This project will focus on improving one aspect of this corporate initative. The Building Genuine Partnerships Corporate initiative was developed as a response to a staff survey on how well St. Joseph’s is meeting best practices. Based on the survey, some improvement areas were identified, one of which will be addressed by a student team. Selection of this improvement area will be a collective decision by the project champion and student team.
2. Minimizing waste and improving efficiency in the use of emergency department supplies
The Emergency department would like to determine how to minimize waste and improve efficiency with respect to their supplies and materials. A goal of this project is to better meet infection control standards in a small space. This project may benefit from the application of lean principles. Students must be prepared to meet regularly onsite to apply changes and measure improvement.
- Team of 4-5 students;
- Immunization and hospital badge approval for each student; and
- Preferred bi-weekly meeting time with champion – Wednesday (1-2pm); otherwise Wednesday or Thursday (12 pm – 1 pm).
Trillium Healthcare Centre
The following are two potential projects to be considered (or could be done together):
1. Developing a discharge envelope to reduce avoidable readmissions
One of Trillium’s key initiatives is to reduce avoidable readmissions by ensuring that patients are properly discharged from the hospital and have all the appropriate information needed to return safely into the community. One way to do this is to create a discharge envelope that patients would receive before leaving the hospital. This project would be to determine what information should be included in the envelope and how it should be structured in order to be feasible to the hospital (given their current technology infrastructure) and understandable to the patients. The student team will conduct a literature review to gather best practices from other hospitals and interview healthcare providers involved in discharging the patient.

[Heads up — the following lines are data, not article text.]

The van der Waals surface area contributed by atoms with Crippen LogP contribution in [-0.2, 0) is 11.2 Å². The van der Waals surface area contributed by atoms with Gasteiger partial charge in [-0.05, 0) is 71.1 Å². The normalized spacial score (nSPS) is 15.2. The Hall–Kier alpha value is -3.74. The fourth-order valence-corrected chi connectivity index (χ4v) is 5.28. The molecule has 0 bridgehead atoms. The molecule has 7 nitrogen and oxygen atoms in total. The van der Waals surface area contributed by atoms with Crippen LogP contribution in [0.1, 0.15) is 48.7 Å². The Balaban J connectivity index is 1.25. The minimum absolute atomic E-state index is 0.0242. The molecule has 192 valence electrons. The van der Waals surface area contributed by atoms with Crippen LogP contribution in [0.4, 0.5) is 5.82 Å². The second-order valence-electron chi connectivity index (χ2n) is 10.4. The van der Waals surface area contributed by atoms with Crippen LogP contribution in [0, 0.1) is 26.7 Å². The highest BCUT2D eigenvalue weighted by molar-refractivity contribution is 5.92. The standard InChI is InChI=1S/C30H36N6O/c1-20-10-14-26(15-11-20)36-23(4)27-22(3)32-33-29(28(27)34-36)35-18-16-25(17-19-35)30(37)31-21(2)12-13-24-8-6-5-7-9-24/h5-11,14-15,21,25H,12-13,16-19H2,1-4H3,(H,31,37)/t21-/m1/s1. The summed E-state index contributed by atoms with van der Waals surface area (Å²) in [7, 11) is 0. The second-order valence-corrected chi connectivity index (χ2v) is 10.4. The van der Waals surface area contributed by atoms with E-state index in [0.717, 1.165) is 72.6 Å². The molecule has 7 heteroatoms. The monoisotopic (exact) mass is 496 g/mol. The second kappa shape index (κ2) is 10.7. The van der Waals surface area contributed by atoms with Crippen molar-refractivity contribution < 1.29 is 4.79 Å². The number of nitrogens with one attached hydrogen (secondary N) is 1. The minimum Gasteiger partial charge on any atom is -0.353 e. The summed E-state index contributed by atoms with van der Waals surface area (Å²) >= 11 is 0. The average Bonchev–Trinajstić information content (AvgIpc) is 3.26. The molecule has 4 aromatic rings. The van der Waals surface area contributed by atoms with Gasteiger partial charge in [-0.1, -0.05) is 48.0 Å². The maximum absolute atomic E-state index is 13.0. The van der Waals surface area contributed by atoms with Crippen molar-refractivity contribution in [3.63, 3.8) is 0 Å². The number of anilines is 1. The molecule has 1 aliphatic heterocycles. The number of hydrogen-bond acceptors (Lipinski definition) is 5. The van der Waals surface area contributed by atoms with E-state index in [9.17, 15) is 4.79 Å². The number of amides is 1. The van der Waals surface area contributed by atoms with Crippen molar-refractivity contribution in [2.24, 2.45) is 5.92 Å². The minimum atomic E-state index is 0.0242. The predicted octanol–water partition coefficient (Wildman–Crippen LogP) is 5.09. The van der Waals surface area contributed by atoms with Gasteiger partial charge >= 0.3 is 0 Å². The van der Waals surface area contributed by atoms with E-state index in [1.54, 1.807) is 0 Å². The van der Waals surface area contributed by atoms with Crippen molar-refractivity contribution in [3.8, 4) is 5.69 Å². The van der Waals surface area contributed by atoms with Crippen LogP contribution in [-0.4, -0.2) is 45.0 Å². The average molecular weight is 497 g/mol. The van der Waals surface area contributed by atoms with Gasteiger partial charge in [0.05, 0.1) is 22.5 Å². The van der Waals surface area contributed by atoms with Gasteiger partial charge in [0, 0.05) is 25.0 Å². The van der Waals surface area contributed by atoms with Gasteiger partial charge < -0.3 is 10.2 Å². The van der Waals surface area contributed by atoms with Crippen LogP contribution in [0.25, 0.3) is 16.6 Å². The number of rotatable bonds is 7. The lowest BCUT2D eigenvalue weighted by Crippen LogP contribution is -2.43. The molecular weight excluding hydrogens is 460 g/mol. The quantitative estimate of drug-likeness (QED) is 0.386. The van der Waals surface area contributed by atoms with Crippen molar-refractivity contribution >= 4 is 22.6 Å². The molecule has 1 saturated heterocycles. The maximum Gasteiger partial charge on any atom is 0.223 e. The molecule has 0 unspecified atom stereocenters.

2. Improving the quality of follow-up phone calls
Another way to reduce avoidable readmissions is to improve the process and quality of follow-up phone calls to patients that have been discharged from the hospital. In particular, this project seeks to determine what types of questions should be asked to the patient, who should administer the phone call, and who should follow-up with the patient afterwards. Similar to the previous project, this project will involve researching the best practices of other organizations with regards to follow up phone calls and interviewing healthcare providers.
- Student team of 5-6 students;
- Appropriate immunizations; and
- Preferred meeting times – TBD.
Sunnybrook Health Sciences
Ben de Mendonca
Evaluating the impact of Hand Hygiene Compliance program
One of Sunnybrook’s key initiatives is to ensure that all hospital staff adhere to hand hygiene requirements. For physicians, in particular, this is an important component of their clinical practice. This project will evaluate the impact of a recently-developed communication campaign and knowledge strategy for hand hygiene compliance. The student team will be required to determine quantitative and qualitative performance metrics that will best measure impact and penetration of this program throughout the organization and then collect these performance metrics by interviewing and shadowing medical residents and other staff members. Results of the evaluation will be reported back to the steering committee and the student team will also offer their suggestions as to how to improve the program.
- Student team of 5-6 students;
- Interviews with residents may occur in the evenings and weekends, and may occur on U of T campus;
- Preferred meeting times with champion – Flexible.
St. Michael’s Hospital
Dr. Chris Hayes
There are a number of quality improvement initiatives underway at St. Michael’s. The student team will have the opportunity to select a project with the project champion.
Sick Kids Hospital
Michael Hartman, Director, Process Improvement
The following are two potential projects that could be offered at Sick Kids:
1. Organizing operating room supplies for orthopaedic surgery
2. Improving the bone marrow transplant process
Examples of Past Projects
The following are past projects that have been completed by student teams:
Sick Kids (2010-2011)
Increasing communication of patient isolation status among nurses in the hospital. Some interventions included stapling a clip sheet to the primary nurses’ care plan as a reminder to report isolation status at break coverage handovers. Another intervention was adding an isolation status prompt on charge nurses electronic report sheet. The third intervention was a combination of both the clip sheet and the prompt intervention.
Developing a interaction workshop to enhance awareness of patient centered care and patient safety among hospital staff. The workshop had elements of play called “Seeing the forest,” which uses arts to communicate the importance of patient safety, as well as, a interactive discussion session with debrief and reflection.
St. Joseph’s Healthcare Centre (2012-2013)
Testing the effects of implementing an online MRI examination booking system on requisition handling times and procedure wait times at St. Joseph’s Healthcare centre. The student team found that the intervention, online MRI examination booking system, did reduce wait times for certain procedures.